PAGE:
My Shimano hub lights are not working correctly. All help greatly appreciated. First time I've had a bike with lights like this.

Specifically, the rear works all the time. But the front is basically out of action.

It worked on the way to an appointment, then on the way back it didn't. I accidentally pulled the cable out of the plastic housing when I tried to rectify it (in the rain in the dark...) and so no lights at all on the way home.

The next day I reconnected the copper wire in the plastic contecter and the rear worked, but not the front. Strangely it decided to come on after about 2km riding, on the way home - and repeated this pattern for the next three days. Start the day dead, then come back to life after the journey home, just as I turn into my street. But now it's even stopped doing that.

So... Is the front simply "not charged", is that even possible, and if so, can I recharge it with a battery or something?

Or, as I read on an other thread, have I reconnected the cables in the wrong order and it's now shorting?

Or, something else?

Thanks for the help folks.

  • Could be a variety of things, but I'm going to start with suggesting you look for loose contact.
    – Batman
    Commented Oct 3, 2016 at 19:19
  • What light is it? The halogen Shimano one? Commented Oct 3, 2016 at 23:28
  • Regardless of the answer you get here, order yourself a few of those plastic housing cover things. You need them on-hand when you need them.
    – jqning
    Commented Oct 6, 2016 at 3:27

1 Answer 1


If I understand you, you have a hub dynamo that powers lights in the front and in the rear. You don't make it clear whether you have a battery or not; if the lights stayed on after a minute or so (when everything worked properly) when the bike wasn't moving, then you have a battery. If the lights fade and die a minute or so after you come to a stop, and then work again when you get rolling again, then you don't have a battery. It's very unlikely that you have a battery next to each light, because that would make the system more expensive for very little benefit.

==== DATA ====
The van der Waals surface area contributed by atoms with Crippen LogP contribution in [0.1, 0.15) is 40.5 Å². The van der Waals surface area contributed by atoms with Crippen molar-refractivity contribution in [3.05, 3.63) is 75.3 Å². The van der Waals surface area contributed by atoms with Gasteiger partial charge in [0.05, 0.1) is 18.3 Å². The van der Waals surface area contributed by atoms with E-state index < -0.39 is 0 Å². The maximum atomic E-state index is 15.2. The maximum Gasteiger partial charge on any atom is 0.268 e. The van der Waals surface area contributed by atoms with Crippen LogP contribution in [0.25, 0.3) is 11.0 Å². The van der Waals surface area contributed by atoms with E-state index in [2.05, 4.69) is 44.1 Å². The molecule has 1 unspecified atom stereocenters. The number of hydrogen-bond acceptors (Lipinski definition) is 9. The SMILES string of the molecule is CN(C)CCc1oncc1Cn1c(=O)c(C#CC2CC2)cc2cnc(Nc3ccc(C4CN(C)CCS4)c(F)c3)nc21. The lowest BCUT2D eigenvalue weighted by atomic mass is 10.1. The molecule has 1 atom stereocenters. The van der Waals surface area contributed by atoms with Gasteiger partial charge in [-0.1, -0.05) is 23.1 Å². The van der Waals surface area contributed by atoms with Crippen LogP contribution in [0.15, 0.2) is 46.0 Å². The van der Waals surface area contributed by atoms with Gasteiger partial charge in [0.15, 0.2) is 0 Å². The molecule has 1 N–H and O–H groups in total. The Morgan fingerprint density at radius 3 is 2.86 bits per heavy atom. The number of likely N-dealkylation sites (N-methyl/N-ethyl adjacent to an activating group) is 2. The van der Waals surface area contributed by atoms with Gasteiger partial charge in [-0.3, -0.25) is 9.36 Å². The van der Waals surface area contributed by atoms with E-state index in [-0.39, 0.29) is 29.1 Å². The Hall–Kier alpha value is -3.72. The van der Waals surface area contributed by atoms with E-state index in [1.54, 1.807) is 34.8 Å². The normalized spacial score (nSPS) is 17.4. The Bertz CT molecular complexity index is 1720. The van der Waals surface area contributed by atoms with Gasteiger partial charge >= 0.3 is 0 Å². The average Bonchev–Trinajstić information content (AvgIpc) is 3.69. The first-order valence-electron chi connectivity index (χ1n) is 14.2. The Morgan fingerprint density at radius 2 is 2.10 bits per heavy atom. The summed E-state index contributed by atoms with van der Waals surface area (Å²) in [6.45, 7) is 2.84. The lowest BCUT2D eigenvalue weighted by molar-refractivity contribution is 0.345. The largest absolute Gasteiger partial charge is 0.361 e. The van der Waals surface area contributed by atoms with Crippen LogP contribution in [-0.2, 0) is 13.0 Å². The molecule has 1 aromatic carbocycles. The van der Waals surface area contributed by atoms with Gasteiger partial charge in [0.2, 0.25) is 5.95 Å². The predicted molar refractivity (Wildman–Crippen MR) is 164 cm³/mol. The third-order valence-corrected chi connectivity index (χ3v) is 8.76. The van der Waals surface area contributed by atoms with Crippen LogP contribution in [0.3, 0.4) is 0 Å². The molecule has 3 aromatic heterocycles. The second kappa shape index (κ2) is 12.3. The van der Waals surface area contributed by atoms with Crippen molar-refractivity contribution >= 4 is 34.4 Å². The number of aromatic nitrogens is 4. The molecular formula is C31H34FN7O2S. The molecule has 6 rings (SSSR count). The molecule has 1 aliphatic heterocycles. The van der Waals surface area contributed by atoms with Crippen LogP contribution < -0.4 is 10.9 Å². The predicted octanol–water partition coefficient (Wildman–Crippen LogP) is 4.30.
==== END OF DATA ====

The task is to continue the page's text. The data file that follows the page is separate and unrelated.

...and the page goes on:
Your problem is most likely a loose connection between the light and the power source. If you have a battery, then the battery is the power source; if you don't have a battery, then the power source is the hub dynamo. An electronics technician would look at each connection between the light and the power source. You could have a loose contact, or a corroded contact. If the contacts are corroded, you can often remove the corrosion temporarily with a rubber eraser, a piece of fine-grained sandpaper, or an emery board that ladies use to file their nails; try the gentlest options first, because if you remove the metal plating on the contact, then the contact will corrode again very quickly.

Corrosion is often caused by moisture getting into the contacts; if the connector has a gasket, then check to see if the gasket is sealing. If the connector is supposed to keep water out, but doesn't any more, then the usual fix is to replace the entire connector, which takes electronics repair expertise. If your lights are several years old, then corrosion could have happened naturally.

Good luck finding and fixing the problem. If you can't fix it, your LBS or an electronics repair shop can probably do the job.

  • Note that almost all modern dynamo lights have capacitors in them so they keep working for a minute or two after you stop.
    – Móż
    Commented Oct 4, 2016 at 0:24

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